The next factor is duplicate 510 indicating that the same entity appears twice in governmental records and/or in a master vender list. This may demonstrate an attempt to confuse the customer as to the appropriate entity to pay for a product or service or may present potential for confusion and intentional or unintentional payments to the wrong entity.
 The next factor is multiple addresses 512 indicating that the same vendor has input multiple addresses for payment or communication. This may suggest that some payments will be processed appropriately, while others will be misdirected to an individual. The next factor is weekend payments 514 indicating that the vendor has made payments to the customer on a weekend. This may suggest that someone other than the vendor is receiving those payments.
 The next factor is early payment 516 indicating that a vendor has requested payments by the customer before they we were due, typically pre-payment by a certain threshold of days. This may suggest vendor financial distress. The next factor is an average days to pay 518 variance indicating that at least one payment is well outside (typically by a threshold of days either before or after) the average days taken to pay. This, also, may suggest an extra or unforeseen payment that may be fraudulent.
 The next factor is a payment variance 520 indicating that a particular payment is different than a typical or average payment which may indicate that there is a problem with the vendor. The next factor is an above average payment 522 indicating that a payment is above an average payment, typically by a threshold amount. This may suggest that a false invoice was provided or that work has been double-billed.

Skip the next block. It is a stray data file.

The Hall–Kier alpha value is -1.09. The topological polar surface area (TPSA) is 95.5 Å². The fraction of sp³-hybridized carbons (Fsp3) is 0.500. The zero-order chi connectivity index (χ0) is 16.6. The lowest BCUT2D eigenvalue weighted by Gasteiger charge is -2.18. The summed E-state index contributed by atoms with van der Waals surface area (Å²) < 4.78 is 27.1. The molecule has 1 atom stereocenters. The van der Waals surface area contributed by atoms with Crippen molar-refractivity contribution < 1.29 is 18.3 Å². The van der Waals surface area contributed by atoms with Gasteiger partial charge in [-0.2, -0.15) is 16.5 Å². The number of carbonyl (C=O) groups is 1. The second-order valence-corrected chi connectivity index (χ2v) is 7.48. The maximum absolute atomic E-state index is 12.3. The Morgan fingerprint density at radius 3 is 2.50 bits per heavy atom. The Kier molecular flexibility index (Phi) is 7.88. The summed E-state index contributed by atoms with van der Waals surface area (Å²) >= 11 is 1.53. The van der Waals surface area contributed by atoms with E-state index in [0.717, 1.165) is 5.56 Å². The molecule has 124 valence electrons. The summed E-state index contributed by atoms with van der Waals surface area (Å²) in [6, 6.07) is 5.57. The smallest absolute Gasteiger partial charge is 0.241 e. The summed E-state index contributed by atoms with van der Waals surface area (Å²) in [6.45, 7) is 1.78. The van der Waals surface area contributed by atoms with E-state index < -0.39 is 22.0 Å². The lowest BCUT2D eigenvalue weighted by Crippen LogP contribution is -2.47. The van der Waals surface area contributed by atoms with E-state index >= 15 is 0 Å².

The next factor is duplicate payment 524 indicating that the same payment or payment on the same invoice for a vendor has been made more than once. This is an instance in which repayment of the duplicate payment may be requested. The next factor is an open purchase order greater than 6 months 526 indicating that the customer has sent a purchase order that has not been filled for more than 6 months. This may demonstrate that a vendor is financially or otherwise unable to fulfill a purchase order.
 The next factor is multiple invoices or purchase orders 528 indicating that there are multiple outstanding invoices or purchase orders for a particular vendor. This, also, could demonstrate that a vendor is unable to fulfill a purchase order. The next is a rounded invoice 530 indicating that a particular invoice is a round number. This may indicate that a particular invoice has been fabricated. Other factors, such as risk factor 332 may also be considered.
 These risk factors are totaled in the risk total 534 and, where thresholds of risk are exceeded, such as at risk number 538, risks alerts are noted in the risk assessment report. This may be through bolding, color-coding or other emphasis.
 FIG. 6 is a flowchart, beginning at start 605, of accounts payable auditing. First, accounts payable data is received at 610. This data is, preferably, all accounts payable data for a customer that is available in a format suitable for computer evaluation. This format may be, for example, a spreadsheet, a database or an API interface to the server 310 that enables the server 310 to obtain the data through one or more API calls.
 The accounts payable data may be or include the accounts payable history 341. At a minimum, the accounts payable data includes a record of payments made by a customer to a vendor. Preferably, the accounts payable data includes data pertaining to purchase orders, inventory received or services rendered, invoices received from one or more vendors and a record of payments associated with the purchase orders and invoices.